While I have been fortunate enough to have someone who believes in "Fight Like a Girl's" ability to help people who suffer from abuse, PTSD and mental illness - cover the rights for my Muhammad Ali footage, this is the last hurrah.  And I need it in order to get the film on as many platforms as possible.   Otherwise, I'm stuck with 832 DVDs in my basement.  I know it will come somehow.

In the meantime, I am cutting a video pro bono for an organization called Girl's PACT that helps empower young girls and prevent teenage pregnancy.  ( My husband is none too happy that I am still giving of my time, while I need to be earning, but I know how the world works.

Right now, I am happy to shoot and edit weddings, kid's birthdays, bar mitzvahs, performances, christenings.  Heck, I'll even do a funeral!  I am selling T-shirts and DVDs off my website

But, also accepting tax deductible donations for the film through an organization called Bad Girl's Boxing, which helps young women redirect negative energy into positive outlets.

I know this is more of a shitty way of asking people for donations than a blog, but if I don't do it, than I feel like an asshole....well, more of an asshole than if I didn't do it, I think.

And 3 people are probably going to read it.  So, I don't have to be embarrassed for making a big "ASK" on FB.  Funny, because I give to everyone else's campaigns and don't think anything of it.  It's hard to ask for your own film - believe your own work is worth others investing in to be seen.

If you are disappointed that this wasn't a funny, twisted, soulful, honest blog, I apologize and promise the next one will be exactly that.  But, if you are in a position where you could use a tax deduction and you would like to help "Fight Like a Girl" get seen, please chip in!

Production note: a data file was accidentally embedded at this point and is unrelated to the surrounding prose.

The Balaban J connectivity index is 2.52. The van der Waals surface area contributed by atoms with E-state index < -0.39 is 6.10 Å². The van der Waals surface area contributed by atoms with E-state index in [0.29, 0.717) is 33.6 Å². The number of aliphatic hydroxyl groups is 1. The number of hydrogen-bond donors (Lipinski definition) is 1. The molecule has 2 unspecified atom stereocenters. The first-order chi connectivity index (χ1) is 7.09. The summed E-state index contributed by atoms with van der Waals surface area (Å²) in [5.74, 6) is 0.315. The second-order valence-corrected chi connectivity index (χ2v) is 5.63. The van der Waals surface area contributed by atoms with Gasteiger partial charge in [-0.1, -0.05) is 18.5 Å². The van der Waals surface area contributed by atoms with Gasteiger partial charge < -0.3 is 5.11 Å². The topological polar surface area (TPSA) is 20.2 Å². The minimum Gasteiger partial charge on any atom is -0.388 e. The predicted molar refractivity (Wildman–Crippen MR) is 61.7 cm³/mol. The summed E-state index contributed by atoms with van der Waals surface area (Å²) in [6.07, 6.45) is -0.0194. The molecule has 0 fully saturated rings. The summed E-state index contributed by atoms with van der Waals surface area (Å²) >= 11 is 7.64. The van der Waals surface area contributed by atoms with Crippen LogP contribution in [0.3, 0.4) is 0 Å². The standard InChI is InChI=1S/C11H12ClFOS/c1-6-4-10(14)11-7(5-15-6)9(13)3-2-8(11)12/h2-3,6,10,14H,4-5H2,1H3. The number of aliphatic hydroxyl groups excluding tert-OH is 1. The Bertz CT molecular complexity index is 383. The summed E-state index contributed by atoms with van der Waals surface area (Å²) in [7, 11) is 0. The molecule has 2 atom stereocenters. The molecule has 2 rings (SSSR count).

Thanks and Sorry!

Tuesday, March 18, 2014

Back in the Game

Vitamin B12 shot.  Best thing ever.

So grateful to have the energy to work out at the gym for a good two hours.  My work load lately is lighter than it has been in a while so I can afford to spend a little more time at the gym.  I haven't been in fight shape since last July.  The more I go, the more I realize it is a place of sanity, even though so many people in it are insane, myself included.  I spend more time allowing myself to be present as I spar or hit the bag.

I am convinced that the more we stay present, the less we age.  Doing anything artistic or athletic keeps you in the moment.  Most artists and athletes I know are young in spirit and in mind because of this "indulgence."  I call it an indulgence because I am aware that we are fortunate to have the time, the ability and the resources to be able to partake in these endeavors.  Both are creative and invigorating.

Always interesting getting back into training.  There is a lot of self doubt, but I just do it anyway. In sparring, I have been gassing out after two rounds, but I think that is changing.  Sunday, I did four two minute rounds without gassing.  Tomorrow, hopefully I will go three three minute rounds before taking a break.  I can't judge it or I will quit and boxing still gives me joy and makes my body and mind feel good.  I can't compare myself to anyone.  No one else is like me.  I am the oldest and smallest person in every gym against every opponent.  I move well around the ring, have good defense, but have a hard time hitting people hard unless it's a fight.  Sometimes I think I lost the strength I had when I was younger, but when I hit the pads, I can still make them crack.  It's just mental.  Like everything.

As far as the film goes, a couple more film festivals to go, we found a distributor and will be releasing "Fight Like a Girl" on VOD, DVD very soon. (Although I am already selling them off the website along with T-Shirts and posters. - My shameless plug!)  We are hoping to find a good broadcaster, but we shall see.  It's a different kind of film.  While I know many people love it and are inspired by it, I'm certain there are others who despise it and thing I'm an A-hole for making it.  They are probably the same people who think I am crazy for still sparring and training the way I do.  I am getting better at putting things in perspective with the thought: They are not my audience.

Making this film has been a long haul and I know I still have to do press for the next year, but I do feel like it is finished and on it's way out there.  I am already onto my next projects.  We have a few more expenses for the film, but I have faith we will get them covered.

It's appropriate to start heavy training at this moment.  I need to summon up my creative energy to keep moving, keep creating, keep punching.